Nevin Hurst: A Long and Occasionally Turbulent Life
It started with a casual mention … the sight of a couple of postcards at Salamanca markets on Hobart’s waterfront.
Then two books that my daughter picked up at the market.
The story of Errol Flynn … and of Merle Oberon, the actress who starred about the same time that Flynn was enjoying his Hollywood successes.
I pointed out to her that Oberon was from Tasmania and that Flynn was born in Hobart.
She knew that.
Yet little did we know what twist of fate was ahead of us. And the part the two stars of the silver screen played in it.
Later that day, while exploring the other side of Constitution Dock, we followed her intuition to look over the Henry Jones IXL Art Hotel and the adjoining atrium … a public space and shops as well as professional offices that spill out from the hotel.
Right on the waterfront where the boats would, in days long gone, make their way up the Derwent River from the Huon Valley, laden with fruit for what was then the IXL jam factory.
My daughter also announced that we would stay at this place, after the few days we had planned of driving up to the north of the island.
In your dreams, I thought. We cannot afford this.
The focal point of the hotel is the Jam Packed restaurant as well as a design centre, a hub for architects and a masterpiece gallery.
Signs pointed to this gallery, but it was not easy to find. At the back, up some stairs and to the right.
However, it was an art collectors office more so than a gallery.
A young girl Samanthe was at work among walls filled with art and books … even on the ceilings.
This was something different. A couple of areas crammed with art works and then another room, almost an office.
The faint smell of whisky … there were bottles on cabinets, tables, shelves. They looked expensive.
The gallery must have seen some impressive exhibitions through the years.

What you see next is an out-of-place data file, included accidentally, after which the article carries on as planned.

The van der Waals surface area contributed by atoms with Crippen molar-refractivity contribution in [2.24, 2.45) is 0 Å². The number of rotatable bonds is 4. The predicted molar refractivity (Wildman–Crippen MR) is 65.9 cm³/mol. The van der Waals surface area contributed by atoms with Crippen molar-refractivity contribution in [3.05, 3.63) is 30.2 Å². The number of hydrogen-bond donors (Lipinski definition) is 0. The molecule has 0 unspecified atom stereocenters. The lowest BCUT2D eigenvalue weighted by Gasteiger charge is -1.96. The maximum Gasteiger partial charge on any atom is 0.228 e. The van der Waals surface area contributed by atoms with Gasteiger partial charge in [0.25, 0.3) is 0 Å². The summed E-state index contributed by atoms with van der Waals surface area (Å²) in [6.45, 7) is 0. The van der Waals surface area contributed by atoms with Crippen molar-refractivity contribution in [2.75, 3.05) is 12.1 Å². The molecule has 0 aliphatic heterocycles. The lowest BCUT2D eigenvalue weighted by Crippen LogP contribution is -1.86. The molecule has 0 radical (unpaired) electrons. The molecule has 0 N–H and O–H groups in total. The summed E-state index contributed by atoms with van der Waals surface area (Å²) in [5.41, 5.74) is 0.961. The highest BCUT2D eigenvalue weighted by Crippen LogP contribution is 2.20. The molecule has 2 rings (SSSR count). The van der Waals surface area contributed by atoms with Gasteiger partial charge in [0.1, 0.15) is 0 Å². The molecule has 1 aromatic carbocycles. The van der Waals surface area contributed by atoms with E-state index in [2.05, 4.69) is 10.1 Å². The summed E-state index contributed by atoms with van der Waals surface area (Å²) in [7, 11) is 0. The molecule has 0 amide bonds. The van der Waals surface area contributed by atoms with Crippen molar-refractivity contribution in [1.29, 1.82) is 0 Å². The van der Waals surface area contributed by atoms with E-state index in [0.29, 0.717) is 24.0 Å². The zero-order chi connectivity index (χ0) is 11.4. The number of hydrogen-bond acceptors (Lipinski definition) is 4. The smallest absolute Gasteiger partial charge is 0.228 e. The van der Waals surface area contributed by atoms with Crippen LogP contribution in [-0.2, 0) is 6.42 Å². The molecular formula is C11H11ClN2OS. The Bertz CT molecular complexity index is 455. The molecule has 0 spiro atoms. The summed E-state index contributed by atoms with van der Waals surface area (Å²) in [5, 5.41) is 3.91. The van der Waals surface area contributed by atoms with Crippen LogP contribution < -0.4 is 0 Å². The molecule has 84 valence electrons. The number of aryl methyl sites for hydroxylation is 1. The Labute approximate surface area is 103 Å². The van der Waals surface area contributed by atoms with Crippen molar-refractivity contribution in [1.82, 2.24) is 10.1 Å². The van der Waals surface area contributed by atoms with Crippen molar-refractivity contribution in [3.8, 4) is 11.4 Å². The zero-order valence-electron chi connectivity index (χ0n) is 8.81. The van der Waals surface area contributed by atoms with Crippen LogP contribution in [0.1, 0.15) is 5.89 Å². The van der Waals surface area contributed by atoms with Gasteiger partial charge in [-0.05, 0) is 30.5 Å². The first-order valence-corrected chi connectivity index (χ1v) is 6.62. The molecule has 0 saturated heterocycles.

I returned to glancing at the paintings … old seafaring works, classic landscapes.
Then Samanthe was heard talking to someone. There is someone in the office!
A peep around the corner … an ageing yet distinguished man was lying on a couch, a shock of white hair, a rug up to his chest. He was obviously suffering a bad cold.
Samanthe introduced us to Nevin Hurst.
And that was the start of an incredible hour or so of stories to inspire.
He had published those books we picked up in Salamanca markets about Oberon and Flynn … and has done a great deal more in his life.
Oberon scaled the heights of Hollywood to fame, fortune and a place in the hearts of a generation of film-goers … but her origins were always a clouded mystery.
Between them, they made more than 100 movies.
Yet Nevin Hurst is a heavyweight in his own right, especially for his understanding and patronage of art in Tasmania.
The foreward in his memoirs is signed by one of Australia’s living treasures, Barry Jones.
The former high school teacher, writer, lawyer, quiz champion, social activist and politician described Nevin as “one of the most interesting and enterprising Tasmanians I know, with a connoisseurs eye, a driving enthusiasm, a preparedness to take risks and back his hunches and a promoter of young talent.’’
Nevin claims relationship with the Hearst family of US publishing family fame, and with the great British military commander Field Marshal Montgomery, who lived as a child in Tasmania.
Not only that, Nevin is an extremely accomplished artist as well as a writer.
The key paragraph of the book is: “All my life I’ve had an insatiable appetite for knowledge and treasure. I had a less than ordinary education, but I’ve always had an engine room of enthusiasm and I’m certain this is the key to my success.’’
Yet on this day Nevin lent us his biography, From Rabbit Traps to Rembrandts: A Long and Occasionally Turbulent Life.